The former Guard now fighting discrimination against gay soldiers

    Life after the Army has brought new battles for the LGBT activist James Wharton
    Ebola in the US: Panic over the virus threatens to infect President Obama's midterms

    Panic over Ebola threatens to infect the midterms

    Just one person has died, yet November's elections may be affected by what Republicans call 'Obama's Katrina', says Rupert Cornwell
    Premier League coaches join the RSC to swap the tricks of their trades

    Darling, you were fabulous! But offside...

    Premier League coaches are joining the RSC to learn acting skills, and in turn they will teach its actors to play football. Nick Clark finds out why
    How to dress with authority: Kirsty Wark and Camila Batmanghelidjh discuss the changing role of fashion in women's workwear

    How to dress with authority

    Kirsty Wark and Camila Batmanghelidjh discuss the changing role of fashion in women's workwear
    New book on Joy Division's Ian Curtis sheds new light on the life of the late singer

    New book on Ian Curtis sheds fresh light on the life of the late singer

    'Joy Division were making art... Ian was for real' says author Jon Savage
    Sean Harris: A rare interview with British acting's secret weapon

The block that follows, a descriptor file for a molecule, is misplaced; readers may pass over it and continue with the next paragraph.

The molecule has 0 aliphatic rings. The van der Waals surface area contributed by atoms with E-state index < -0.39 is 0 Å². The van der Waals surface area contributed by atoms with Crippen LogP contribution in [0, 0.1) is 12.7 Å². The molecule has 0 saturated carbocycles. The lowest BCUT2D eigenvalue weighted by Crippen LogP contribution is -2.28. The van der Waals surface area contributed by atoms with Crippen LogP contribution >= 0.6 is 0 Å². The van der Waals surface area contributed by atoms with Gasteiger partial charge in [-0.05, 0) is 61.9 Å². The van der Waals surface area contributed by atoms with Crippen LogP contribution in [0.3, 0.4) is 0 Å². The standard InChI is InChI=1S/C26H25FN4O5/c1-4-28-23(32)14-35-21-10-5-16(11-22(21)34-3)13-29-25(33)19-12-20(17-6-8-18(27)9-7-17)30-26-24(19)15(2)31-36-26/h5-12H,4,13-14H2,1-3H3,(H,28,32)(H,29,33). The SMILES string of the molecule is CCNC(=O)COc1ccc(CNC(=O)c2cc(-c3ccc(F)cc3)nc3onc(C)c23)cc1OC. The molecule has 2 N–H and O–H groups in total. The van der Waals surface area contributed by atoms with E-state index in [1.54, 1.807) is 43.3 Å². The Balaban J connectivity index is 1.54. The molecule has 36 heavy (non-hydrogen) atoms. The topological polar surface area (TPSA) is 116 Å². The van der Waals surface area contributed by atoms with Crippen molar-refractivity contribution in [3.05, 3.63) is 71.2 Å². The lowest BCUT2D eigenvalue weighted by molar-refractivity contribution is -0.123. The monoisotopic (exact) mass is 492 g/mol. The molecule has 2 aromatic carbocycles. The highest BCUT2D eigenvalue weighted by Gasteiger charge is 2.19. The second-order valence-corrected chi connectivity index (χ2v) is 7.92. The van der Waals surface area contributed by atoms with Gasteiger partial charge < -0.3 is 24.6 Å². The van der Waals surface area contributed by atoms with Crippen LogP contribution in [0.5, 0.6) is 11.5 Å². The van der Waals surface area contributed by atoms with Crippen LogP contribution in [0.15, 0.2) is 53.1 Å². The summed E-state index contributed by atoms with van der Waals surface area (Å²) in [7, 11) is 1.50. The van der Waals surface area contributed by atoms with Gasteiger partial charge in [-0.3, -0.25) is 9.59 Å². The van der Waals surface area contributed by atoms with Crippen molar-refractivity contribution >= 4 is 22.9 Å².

Sean Harris: A rare interview with British acting's secret weapon

    The Bafta-winner talks Hollywood, being branded a psycho, and how Barbra Streisand is his true inspiration
    Tim Minchin, interview: The musician, comedian and world's favourite ginger is on scorching form

    Tim Minchin interview

    For a no-holds-barred comedian who is scathing about woolly thinking and oppressive religiosity, he is surprisingly gentle in person
    Boris Johnson's boozing won't win the puritan vote

    Boris's boozing won't win the puritan vote

    Many of us Brits still disapprove of conspicuous consumption – it's the way we were raised, says DJ Taylor
    Ash frontman Tim Wheeler reveals how he came to terms with his father's dementia

    Tim Wheeler: Alzheimer's, memories and my dad

    Wheeler's dad suffered from Alzheimer's for three years. When he died, there was only one way the Ash frontman knew how to respond: with a heartfelt solo album